Backstitch is an independent fabric and wool shop based in the village of Barton just outside Cambridge and as such you’ll need a car to get there. There’s plenty of free parking though and, because it’s based in several converted farm buildings, there are a number of other deli, plants and clothes outlets as well as a nice little tea room serving tea, coffee, cakes and light meals.
The shop itself is modestly sized (although it is now double to the size it was a year ago) and it’s light and bright with the fabrics well displayed. They carry a good range of quality modern printed and plain cottons, linens, jerseys, denims, some boiled wool and coat fabrics as well as interfacings and haberdashery. There’s also a small selection of furnishing fabrics.
They sell a large range of various indie pattern brands which are catalogued in a flip file so it makes it simpler to look through them rather than wade through masses of patterns. They sell an extensive range of haberdashery, sewing and crafting equipment too although not sewing machines. They also sell an expanding range of yarn, knitting and crochet patterns and equipment too.
Backstitch offers a variety of classes in dressmaking and crafting which are listed and bookable online via their excellent website http://www.backstitch.co.uk and they also sell their fabric online too.
I like the range of fabric they have on offer because it’s extensive enough without being too sprawling and unfocussed, the designs are well-considered and modern, or traditional with a twist but they have good basics too. One thing I noticed on my recent visit is that they have an impressive range of plain fabrics (not as crazy as that might sound, it can be really hard to find nice quality plain fabric to match a dizzying array of patterned ones!) These come in woven cottons, ponte roma jersey, lovely linens, sweat-shirting and ribbing, and craft felt by the metre.
The downside is that without a car it would be hard to visit….unless you can persuade a friend to drive you! It takes me around 45 minutes to drive there from my home but I generally come away with something nice…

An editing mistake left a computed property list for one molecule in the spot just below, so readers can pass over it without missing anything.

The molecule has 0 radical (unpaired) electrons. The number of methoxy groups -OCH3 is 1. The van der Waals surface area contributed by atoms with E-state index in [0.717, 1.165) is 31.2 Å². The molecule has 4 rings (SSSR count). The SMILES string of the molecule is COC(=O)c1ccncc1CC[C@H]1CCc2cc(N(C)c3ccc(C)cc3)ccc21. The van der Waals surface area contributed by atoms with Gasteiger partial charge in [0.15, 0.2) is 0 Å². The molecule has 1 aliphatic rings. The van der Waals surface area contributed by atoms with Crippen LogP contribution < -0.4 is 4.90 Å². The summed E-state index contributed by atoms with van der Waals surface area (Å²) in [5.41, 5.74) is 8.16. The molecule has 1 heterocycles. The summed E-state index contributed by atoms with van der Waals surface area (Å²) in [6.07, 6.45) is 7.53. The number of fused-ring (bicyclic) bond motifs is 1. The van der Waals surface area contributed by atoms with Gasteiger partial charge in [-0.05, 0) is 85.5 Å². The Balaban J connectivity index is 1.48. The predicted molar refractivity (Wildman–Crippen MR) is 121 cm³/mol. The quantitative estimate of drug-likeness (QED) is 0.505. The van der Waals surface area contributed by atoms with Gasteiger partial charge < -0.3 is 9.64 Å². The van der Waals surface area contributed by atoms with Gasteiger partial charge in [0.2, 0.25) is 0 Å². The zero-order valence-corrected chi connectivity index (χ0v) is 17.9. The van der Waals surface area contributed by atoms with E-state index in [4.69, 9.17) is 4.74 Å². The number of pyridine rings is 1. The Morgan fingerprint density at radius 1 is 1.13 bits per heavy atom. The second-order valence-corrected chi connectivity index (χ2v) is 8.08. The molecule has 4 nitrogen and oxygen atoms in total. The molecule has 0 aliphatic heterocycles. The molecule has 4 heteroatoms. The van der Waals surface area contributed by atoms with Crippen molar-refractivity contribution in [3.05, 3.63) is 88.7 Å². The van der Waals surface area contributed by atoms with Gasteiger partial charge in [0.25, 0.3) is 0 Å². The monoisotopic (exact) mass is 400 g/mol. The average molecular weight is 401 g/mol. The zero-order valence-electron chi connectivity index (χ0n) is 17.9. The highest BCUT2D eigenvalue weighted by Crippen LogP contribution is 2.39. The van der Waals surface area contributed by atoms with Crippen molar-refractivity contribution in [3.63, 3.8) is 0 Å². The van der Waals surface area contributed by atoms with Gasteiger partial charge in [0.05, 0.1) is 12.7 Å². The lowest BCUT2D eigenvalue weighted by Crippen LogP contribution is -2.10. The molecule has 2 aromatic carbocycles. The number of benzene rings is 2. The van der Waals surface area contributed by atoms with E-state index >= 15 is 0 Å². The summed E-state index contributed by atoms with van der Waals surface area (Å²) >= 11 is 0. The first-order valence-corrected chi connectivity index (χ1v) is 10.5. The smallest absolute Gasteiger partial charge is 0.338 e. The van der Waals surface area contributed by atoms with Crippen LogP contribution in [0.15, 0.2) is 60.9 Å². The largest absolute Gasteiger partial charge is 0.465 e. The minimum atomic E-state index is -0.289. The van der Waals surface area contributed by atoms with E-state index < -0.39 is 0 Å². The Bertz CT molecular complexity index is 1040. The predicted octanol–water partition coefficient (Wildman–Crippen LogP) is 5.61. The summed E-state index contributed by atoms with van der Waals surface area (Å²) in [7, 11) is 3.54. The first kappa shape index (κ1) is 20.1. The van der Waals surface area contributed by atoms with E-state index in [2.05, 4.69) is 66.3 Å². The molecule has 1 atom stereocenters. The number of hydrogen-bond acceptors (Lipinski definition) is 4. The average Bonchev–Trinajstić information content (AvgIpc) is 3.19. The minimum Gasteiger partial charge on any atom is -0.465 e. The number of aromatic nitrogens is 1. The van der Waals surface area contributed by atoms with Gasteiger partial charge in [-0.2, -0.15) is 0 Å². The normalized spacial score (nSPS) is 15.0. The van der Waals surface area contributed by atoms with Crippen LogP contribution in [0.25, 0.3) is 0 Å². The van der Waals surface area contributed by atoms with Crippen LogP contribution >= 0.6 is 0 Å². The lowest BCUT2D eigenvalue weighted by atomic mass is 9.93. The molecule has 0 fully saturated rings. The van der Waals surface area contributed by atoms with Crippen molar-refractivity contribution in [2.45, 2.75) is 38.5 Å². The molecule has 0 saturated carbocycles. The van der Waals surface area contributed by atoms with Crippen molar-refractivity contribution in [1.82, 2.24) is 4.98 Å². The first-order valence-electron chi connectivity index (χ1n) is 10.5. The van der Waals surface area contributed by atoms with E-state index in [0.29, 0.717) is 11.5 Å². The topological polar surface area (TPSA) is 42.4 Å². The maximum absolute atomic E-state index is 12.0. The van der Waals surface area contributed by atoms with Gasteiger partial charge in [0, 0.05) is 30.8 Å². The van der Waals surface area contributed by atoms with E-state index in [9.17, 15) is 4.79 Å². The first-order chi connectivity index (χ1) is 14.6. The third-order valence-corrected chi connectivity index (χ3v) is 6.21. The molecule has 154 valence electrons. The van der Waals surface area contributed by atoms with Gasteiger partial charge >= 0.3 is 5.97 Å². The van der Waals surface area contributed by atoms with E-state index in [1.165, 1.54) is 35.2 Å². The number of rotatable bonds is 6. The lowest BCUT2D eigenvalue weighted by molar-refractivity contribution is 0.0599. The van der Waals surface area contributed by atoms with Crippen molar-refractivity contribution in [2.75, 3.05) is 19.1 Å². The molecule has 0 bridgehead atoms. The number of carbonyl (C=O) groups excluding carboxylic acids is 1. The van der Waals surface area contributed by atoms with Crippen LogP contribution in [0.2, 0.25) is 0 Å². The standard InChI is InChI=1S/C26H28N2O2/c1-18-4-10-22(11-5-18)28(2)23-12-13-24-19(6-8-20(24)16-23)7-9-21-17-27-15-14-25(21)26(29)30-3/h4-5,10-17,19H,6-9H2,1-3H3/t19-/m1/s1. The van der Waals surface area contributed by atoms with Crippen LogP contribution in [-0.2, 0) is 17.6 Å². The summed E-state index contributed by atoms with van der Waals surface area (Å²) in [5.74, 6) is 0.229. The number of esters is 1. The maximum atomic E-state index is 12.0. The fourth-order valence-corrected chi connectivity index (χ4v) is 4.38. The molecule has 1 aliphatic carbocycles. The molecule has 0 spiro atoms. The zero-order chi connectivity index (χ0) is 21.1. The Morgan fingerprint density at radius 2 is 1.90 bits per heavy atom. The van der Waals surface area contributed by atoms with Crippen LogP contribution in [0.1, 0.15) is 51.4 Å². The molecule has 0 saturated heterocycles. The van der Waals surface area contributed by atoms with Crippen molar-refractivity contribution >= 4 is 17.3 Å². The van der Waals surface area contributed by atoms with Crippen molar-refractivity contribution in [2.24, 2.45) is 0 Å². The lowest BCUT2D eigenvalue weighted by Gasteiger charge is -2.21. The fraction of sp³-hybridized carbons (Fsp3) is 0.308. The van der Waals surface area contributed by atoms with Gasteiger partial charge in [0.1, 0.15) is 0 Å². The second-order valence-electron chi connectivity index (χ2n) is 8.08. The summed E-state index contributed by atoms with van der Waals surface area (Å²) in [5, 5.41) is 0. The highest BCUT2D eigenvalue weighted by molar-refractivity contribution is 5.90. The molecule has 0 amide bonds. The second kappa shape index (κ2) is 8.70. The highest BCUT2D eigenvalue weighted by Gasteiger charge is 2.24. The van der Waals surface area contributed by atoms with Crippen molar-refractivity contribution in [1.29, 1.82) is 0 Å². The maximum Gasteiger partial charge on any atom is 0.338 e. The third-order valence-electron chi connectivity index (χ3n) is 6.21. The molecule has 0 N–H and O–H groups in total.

I’ve written a review of them previously when I took a group of my sewing students for a visit last year and you can read about it here
You can find them on Facebook, Instagram, Twitter and Pinterest too.
Crafty Angel, Buntingford
Craft Angel is primarily an online shop at present but the physical shop is open on Saturdays and Sundays 10am-4pm. This is because the owner, Angela, is still a full-time graphic designer who happens to have an absolute passion for fabrics and crafting!
I went for a visit and was given a lovely warm welcome by Angela, she really appreciates the fact that customers make a choice to visit because it isn’t on a high street. Crafty Angel is based on a working farm outside the village of Buntingford in Hertfordshire. I won’t lie, I went a bit adrift when I tried to find it because instead of trusting the map on their website I put the postcode into my Sat Nav and it took me all over the countryside but nowhere near where I wanted to be!! My advice is to stay on the A10 between Buntingford and Royston as instructed and then follow the turn off for Therfield and Sandon from this direction. There are then pink signs up to direct you towards the shop, it’s probably a mile or so and is a bit further than the map on their website makes it look but keep straight until a sharp right-hand bend in the lane and then you should see another pink sign to go straight on up a farm drive. Go to the right past the farm buildings and park in front of the shop.
Unit 2b Hyde Hall Farm Sandon Buntingford Hertfordshire SG9 0RU